The research questions were clearly stated with both dependent (9 point Rickart scale questionnaire) and independent variables (large v average sized containers and stale v fresh popcorn) identified. The study was a randomized controlled trial, 2 x 2 between-subjects design. Participants were randomly given either a 120 gram or a 240-gram container of pre-weighed, fresh or stale popcorn to eat while viewing the movie; after the movie, the containers and remaining popcorn were re-weighed to determine measures of consumption; participants were also required to complete a 9-point Rickart scale questionnaire in order to measure perceived taste and to write a description of them in order to measure palatability of the popcorn, and to write a description of this palatability and whether they considered the size of the containers as having any impact on the amount they consumed.
Location: Philadelphian cinema – ‘Stargate’ movie. Subjects: 158 viewers of the movie, 57. 6% male; fresh popcorn - average-sized containers: n=38 and larger-sized containers n=40, stale popcorn – average container: n=39 and large container, n=40; means and ANOVA results (analysis of variance) indicated that participants in each randomized sample were comparable in age (28. 9, 30. 4, 29. 0 and 27. 2 years of age, F=0. 465, P>0. 20), and gender mix (57%, 60%, 62%, 54% male, chi-square = 0. (522, P>0. 20).
Findings: regression coefficients show that given fresh popcorn ate 45. 3% more from large containers (85. 6 vs 58. 9 grams, F1, 76=38. 6, P,0. 01) The size of container proved to have a compelling influence on consumption, which was higher for both fresh and stale popcorn (45. 3% and 33. 6% respectively) when eaten from the large containers, even when regarded as unpalatable (disliked) by participants (50. 8 vs 38. 0 grams, F 1,77=8. (73, P. 0. 01).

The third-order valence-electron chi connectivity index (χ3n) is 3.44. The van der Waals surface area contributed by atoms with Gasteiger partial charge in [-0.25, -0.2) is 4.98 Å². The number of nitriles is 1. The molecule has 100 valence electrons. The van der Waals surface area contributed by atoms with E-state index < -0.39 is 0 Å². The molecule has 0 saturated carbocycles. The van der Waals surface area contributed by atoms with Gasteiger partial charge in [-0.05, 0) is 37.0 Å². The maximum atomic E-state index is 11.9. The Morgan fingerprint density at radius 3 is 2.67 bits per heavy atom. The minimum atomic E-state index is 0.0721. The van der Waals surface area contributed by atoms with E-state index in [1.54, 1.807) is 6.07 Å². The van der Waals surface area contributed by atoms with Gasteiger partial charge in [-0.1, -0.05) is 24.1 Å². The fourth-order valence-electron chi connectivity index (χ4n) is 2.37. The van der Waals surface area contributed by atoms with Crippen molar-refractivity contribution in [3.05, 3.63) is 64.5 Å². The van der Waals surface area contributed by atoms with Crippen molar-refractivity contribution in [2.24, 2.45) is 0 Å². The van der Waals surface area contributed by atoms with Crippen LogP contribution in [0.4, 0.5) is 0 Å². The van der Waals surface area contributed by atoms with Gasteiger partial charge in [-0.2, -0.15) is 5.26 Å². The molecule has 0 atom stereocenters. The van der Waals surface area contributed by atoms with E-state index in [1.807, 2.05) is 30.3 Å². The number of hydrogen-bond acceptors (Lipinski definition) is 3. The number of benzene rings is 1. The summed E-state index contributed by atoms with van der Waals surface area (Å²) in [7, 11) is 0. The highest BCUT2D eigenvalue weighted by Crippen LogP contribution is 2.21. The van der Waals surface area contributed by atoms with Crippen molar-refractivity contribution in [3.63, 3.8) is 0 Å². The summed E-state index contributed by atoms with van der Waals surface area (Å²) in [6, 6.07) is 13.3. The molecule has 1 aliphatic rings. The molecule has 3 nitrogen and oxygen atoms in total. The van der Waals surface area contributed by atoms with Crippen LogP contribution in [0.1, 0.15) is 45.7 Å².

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Fresh popcorn, however, procured a larger increase in consumption than the stale (F1, 154=7. 42, P<0. 01). Taste and quality ratings of participants did not correlate with measured findings (amount of consumption) and thus are deemed to have no influence on how much popcorn was eaten. Recommendations: Although each randomized sample of subjects was comparable in age and gender the weighting of males and females within each sample is not even. Perhaps results would be different if the study was not top-heavy with male participants. Also, we know the subjects were all between the ages of 18 and 66 with a median age of 28. 7 years; further studies incorporating different age groups, together with different gender groups would perhaps shed further light on the question. Reference Wansink, B., and Kim, J. (2005) Bad popcorn in big buckets: portion size can influence intake as much as taste, Journal of Nutrition, Education and Behavior, 37:242-245.
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